Placing hot spot stations throughout the community will get Internet services closer to where people live and work, allowing them to complete online tasks without the need to come to, or in, the library's four walls.

Grant funds will also support expansion of the librarys popular hot spot lending program, the purchase of PPE, and 3D supplies to develop protective gear in-house.

If you appreciate locally driven journalism, consider a digital subscription to GoSanAngelo.com. Follow us on Facebook, Twitter and Instagram for news updates. Submit news tips to News@GoSanAngelo.com.

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Tom Green County Library to receive $50k grant to create wifi hot spots - Standard-Times

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New 1,200-book collection magically appears at the UNO library – Omaha World-Herald

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Older magicians were tearing their hair out, and the younger ones were getting hooked, Arch said.

Besides, Cole said, magic is best learned from books, not television or, heaven forbid, the internet.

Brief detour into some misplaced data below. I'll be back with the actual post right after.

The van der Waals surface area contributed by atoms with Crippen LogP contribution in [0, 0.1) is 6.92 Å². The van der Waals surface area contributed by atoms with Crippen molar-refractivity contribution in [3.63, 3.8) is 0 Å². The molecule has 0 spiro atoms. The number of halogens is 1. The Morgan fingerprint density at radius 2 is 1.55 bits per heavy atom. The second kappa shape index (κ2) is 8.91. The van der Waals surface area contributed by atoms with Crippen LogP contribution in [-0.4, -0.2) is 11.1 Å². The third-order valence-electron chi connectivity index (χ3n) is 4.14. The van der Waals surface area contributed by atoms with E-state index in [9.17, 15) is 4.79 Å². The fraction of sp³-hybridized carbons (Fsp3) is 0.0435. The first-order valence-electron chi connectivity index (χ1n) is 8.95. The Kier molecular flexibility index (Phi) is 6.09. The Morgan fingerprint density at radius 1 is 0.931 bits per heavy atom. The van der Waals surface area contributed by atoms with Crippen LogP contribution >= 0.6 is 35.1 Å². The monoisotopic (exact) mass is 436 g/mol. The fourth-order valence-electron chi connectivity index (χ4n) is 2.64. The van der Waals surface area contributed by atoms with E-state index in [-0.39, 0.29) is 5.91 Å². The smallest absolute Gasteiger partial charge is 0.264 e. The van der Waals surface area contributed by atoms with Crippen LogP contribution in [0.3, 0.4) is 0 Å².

Thats how he learned as a kid in St. Louis, checking out books from the school and public libraries.

He has been a professional magician for 21 years, performing at parties, classrooms and restaurants such as the Upstream Brewing Co. and The Good Life. In schools, he visits libraries beforehand, assesses magic book collections and then promotes those titles in his presentations.

I tell them, This next trick is on page 785. If you want to learn this trick, youll have to read it, he said.

A member of the Omaha Magical Society, Cole has a fair collection of books himself.

When I pass away it will all be at UNO, I guess, he said with a laugh.

Magician Pete Petrashek shows off some of his props, in 1990.

Arch said the future of magic looks bright. The society has about 60 members; the oldest is magician Pete Petrashek, who turns 95 next week. He worked well into his 80s, performing for thousands of Omahans over the years. And as a cameraman for what now is WOWT-TV, he worked with a another young guy who dabbled in magic and was about to become famous as a talk-show host. That guy, of course, was Johnny Carson.

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New 1,200-book collection magically appears at the UNO library - Omaha World-Herald